For the latest, second, guest post at Pulped Travel, I have asked an old friend of mine (and a published magazine travel writer) to contribute. Heather has produced a really entertaining and insightful guide to an area of Spain many people are close to, on the Costa Blanca, but may not necessarily take the time to visit. I hope you enjoy reading about the Rio Seco as much as I did and that it provides you with the inspiration to take that step off the beaten track to explore somewhere new in a part of the world already ‘conquered’ by the package tourist.
Last month I called upon a friend I’d met in Ecuador several years ago. She had come to visit me when I lived in Sheffield and we’d kept in touch over the Internet, but it’s been a good few years since we last met up. She now lives in Spain, and I thought it was about time I took advantage of the outrageously cheap flights to Murcia and paid her a visit. To be quite honest, I wasn’t expecting much from the destination itself: The Costa Blanca. An internet search of the area, Pilar de la Horadada, yielded pages and pages of golf resorts, 18-30 style holiday offers and ‘Dream Homes’ in the sun. Not really my cup of tea, but a bit of sunshine and a catch-up with my old pal would make a lovely break in itself – so long as I could avoid theme bars and golf courses.
Finn came to pick me up from Murcia airport, which is a good job as it is really quite tiny and doesn’t seem to be furnished with taxi ranks or bus stops (this explains the enormous queues for car hire I had to steer through in the arrivals hall). I spent the 20 minute journey to our destination peering through the darkness and getting very excited at glimpses of citrus groves, with unpicked fruits illuminated by the headlights. The area around Pilar is largely agricultural. Whilst it is true that many of the little fishing villages on the coast have been turned into ex-pat communities and concreted monstrosities, you don’t have to go too far inland to find yourself in rural Spain.
Finn had to spend most of the daytime at work, and I set about getting to know the village where she lived – Pinar de Campoverde. It didn’t take too long, to be quite honest; the centre of Campoverde is essentially one street with a couple of basic shops and some alarming-looking bars with names like ‘Coco Loco.’ Many British and German citizens have emigrated here, or have holiday homes where they spend the summer season. This is still a Spanish village, however, and you’d get short shrift in the tobacconist (run by the ex-Mayoress) if you insisted on speaking English.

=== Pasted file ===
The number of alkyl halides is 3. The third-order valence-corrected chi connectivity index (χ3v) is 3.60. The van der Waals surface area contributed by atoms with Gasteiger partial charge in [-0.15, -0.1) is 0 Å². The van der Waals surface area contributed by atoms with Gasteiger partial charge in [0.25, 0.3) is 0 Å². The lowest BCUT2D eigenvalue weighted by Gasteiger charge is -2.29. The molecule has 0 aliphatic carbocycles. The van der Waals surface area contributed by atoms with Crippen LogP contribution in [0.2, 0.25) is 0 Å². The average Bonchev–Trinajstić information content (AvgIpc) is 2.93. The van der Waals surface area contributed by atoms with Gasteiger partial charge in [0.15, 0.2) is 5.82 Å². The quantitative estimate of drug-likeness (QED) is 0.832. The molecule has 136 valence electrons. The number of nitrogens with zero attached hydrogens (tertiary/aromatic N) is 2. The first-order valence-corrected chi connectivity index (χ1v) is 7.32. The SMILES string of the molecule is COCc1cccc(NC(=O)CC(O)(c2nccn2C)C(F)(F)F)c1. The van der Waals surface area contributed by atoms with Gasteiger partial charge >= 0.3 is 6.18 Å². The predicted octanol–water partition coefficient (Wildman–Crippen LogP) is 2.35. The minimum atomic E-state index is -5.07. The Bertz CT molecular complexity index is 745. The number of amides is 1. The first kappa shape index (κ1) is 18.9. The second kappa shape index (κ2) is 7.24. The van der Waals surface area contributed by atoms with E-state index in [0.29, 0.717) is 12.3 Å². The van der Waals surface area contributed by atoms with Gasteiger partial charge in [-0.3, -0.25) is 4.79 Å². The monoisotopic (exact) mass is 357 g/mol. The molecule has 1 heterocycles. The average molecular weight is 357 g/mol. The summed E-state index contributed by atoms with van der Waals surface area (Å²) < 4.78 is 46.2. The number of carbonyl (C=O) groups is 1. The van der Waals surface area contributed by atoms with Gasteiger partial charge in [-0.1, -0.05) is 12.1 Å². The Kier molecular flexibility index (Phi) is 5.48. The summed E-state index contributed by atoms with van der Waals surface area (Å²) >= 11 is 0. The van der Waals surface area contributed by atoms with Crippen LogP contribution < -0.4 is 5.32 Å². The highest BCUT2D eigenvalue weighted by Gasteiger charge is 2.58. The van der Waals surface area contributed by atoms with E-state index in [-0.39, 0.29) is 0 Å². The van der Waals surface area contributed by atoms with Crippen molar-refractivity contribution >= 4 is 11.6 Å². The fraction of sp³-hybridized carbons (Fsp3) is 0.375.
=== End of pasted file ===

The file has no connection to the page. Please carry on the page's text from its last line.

What is really special about Campoverde, however, is that it perches on the edge of a truly beautiful national park – the Rio Seco. Just off the main street is a little road leading to one of the entrances to this protected area, based on the course of a dry riverbed. When I visited, however, it was not so dry – heavy showers punctuated my holiday, incredibly unusual for an area that is usually baked dry by the endless sunshine. This meant that a ghost of a river had begun to flow along its old path, adding a lush freshness to the landscape. In places the colourful sandstone cliffs have eroded into stunning columns and caves which catch the sunlight in red and gold. In other places, trees, grasses, shrubs and reeds have grown so thick that sunlight is blotted out and you find yourself walking through a tunnel of greenery. A huge variety of wildlife lives in the Rio Seco area. I saw birds such as Bee-eaters, Hoopoes, Finches and Long-tailed Tits, as well as lizards and rabbits. Snakes are also reportedly common here, as well as hares and red squirrels. The flora is so varied, from Aloe and Pine to Bullrush and Rubber Plant. Bougainvillea, Tamarisk and Red Bottlebrush add splashes of red and pink to the greenery, against the gorgeous golden sandstone. What most amazed me was that there was no one else there. It was just me and the Bottlebrush and the Hoopoes. Walking alone in this dreamlike landscape was fantastically peaceful. I love being solo in this kind of environment, where you can truly soak up the tranquillity and let your thoughts wander at will. Aside from the trickling of water and the chatter of birds, there was beautiful silence.
Sensible precautions must be taken, naturally, as all solo travel necessitates; a phone and a bottle of water are essentials. Finn warned me not to go when heavy rain was forecast as flash-floods can be a danger, and you wouldn’t want to be caught there in the heat of the day, so it’s best to set off early morning or late afternoon. You can walk for several miles along various paths, either towards Mil Palmeras on the coast or in a loop back to Campoverde. In drier weather it’s possible to cycle along the route, though you should be prepared to carry your bike at times!
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